Sadly, Margaret passed away on June 6, 2016 aged 82. She will be missed by many.
Margaret McKeegan has been a charity activist for over 30 years and in recent years has been noted for her work with military charities. She was born in Great Boughton in 1934.
“It was a garrison town back then.. we had Saighton camp, The Castle, Vicars Cross, Eaton Hall” she says. I asked her about her memories of wartime Chester: ” I can remember going to the pictures and taking two ounces of dried prunes because we didn’t have any sweet coupons left. ” She says that her resourceful mother made cakes using liquid paraffin due to rationing… “you only got 2oz of fat per person!” She laments modern day Chester for its lack of facilities and rise of bar culture, looking back at her youth of dance halls and picture houses.
“I had an uncle who was on the minesweepers and he was captured by the Japanese. When he came home he was skin and bone, it was horrendous. He had nobody, my mum and dad took him in” She was horrified when a visitor offered him a place in a “workhouse” …”Over my dead body!” was her reply .. “But that’s how it was…You got families in Boughton, the bailiffs came and took the beds… People don’t realise how well off they are today”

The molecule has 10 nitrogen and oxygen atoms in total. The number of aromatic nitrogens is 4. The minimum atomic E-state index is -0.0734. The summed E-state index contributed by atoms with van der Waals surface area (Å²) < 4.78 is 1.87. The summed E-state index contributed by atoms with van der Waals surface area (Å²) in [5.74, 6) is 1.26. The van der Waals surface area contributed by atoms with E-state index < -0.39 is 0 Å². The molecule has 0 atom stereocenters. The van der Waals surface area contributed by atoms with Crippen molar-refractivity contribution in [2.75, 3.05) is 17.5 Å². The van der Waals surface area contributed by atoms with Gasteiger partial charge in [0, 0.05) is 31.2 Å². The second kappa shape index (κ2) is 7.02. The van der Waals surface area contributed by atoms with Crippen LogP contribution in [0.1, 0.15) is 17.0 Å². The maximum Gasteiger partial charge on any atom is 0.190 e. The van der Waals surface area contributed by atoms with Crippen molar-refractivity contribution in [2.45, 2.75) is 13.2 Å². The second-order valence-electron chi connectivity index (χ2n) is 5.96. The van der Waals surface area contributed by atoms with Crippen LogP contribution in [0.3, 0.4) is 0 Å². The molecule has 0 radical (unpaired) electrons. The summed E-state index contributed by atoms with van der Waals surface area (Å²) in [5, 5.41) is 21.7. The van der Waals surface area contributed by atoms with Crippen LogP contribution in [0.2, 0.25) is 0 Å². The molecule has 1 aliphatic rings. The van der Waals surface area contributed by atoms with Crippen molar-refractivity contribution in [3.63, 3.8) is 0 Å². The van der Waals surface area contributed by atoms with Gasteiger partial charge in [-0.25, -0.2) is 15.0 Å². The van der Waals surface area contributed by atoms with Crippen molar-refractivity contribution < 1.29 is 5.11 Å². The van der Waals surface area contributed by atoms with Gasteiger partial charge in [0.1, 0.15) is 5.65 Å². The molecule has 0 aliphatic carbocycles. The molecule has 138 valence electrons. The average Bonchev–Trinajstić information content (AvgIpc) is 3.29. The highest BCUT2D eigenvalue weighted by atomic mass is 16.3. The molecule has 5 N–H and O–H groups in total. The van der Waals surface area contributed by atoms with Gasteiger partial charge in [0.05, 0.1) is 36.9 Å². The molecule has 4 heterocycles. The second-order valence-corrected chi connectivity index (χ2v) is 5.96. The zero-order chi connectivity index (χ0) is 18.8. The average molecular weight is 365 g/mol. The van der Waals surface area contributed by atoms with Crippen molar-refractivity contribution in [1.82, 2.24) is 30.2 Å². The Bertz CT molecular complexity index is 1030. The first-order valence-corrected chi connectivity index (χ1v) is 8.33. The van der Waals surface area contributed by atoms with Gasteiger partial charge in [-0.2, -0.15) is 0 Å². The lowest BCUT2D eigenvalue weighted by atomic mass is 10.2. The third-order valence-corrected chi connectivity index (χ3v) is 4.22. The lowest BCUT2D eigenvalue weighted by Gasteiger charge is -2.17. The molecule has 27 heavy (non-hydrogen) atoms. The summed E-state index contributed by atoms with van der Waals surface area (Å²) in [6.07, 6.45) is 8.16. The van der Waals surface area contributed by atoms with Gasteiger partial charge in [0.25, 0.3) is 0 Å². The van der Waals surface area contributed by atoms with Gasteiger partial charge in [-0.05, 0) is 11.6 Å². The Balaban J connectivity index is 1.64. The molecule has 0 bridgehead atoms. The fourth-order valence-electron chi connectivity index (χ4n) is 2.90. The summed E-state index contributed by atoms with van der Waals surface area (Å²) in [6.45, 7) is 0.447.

Margaret pursued a career in nursing, but suffered many family tragedies. ” I’ve had 6 daughters, lost a grandson at 4 in a car accident, that was 1991.. I lost my son in law in 1990.. but I don’t have sons in law, they’re all mine.. He’d been married to my daughter for 17 years.. My husband had a cardiac arrest when he was 33 and had a back operation ” after an accident ” he was an invalid for most of his life..
“We’ve had a lot of tragedy in our life.. but if you look at things, we’re lucky compared to some people… when I look at “my lads” ..blind, they’re only kids.. I’m nearly 82, does it matter? What’s gone on has gone on ..You’ve just got to get on with life, and as long as I’m alive, my lads and girls won’t want.”
Her charity efforts began 30 years ago. ” My grandson had Bronchiolitis and he was in The Countess at the time. On my nights off I used to go and stay with him to give his mum a break.” The last week he was in, the Doctor visited the ward and said he needed to remove the oxygen monitor away because it was needed elsewhere. In the morning Margaret asked why the monitor had been removed and was told the 28 bed ward only had 3 of them. She resolved to help
” I was walking up Liverpool road and called in The Plantation , and spoke to the manager, and arranged a charity night. We raised £1900 to buy oxygen monitors” she says casually.
6 weeks later the secretary rang from me from the paediatrician asking if Margaret could obtain a Blood pressure recorder. “Well that was two and a half thousand, so I got that” ..
“I’d done another charity night for a colleague who’d lost both his legs, and raised a thousand pounds for him.. ” Margaret presented the cheque on her birthday. During a pub lunch at The Dublin Packet was approached by a heart attack victim who was aware of her reputation as a fundraiser. He was struggling with his recovery and in need of a treadmill to improve his fitness. “Tell your physio to ring me and I’ll see what I can do!” she says
“We got that , it was £9500. It just went on from there, different people approaching me ”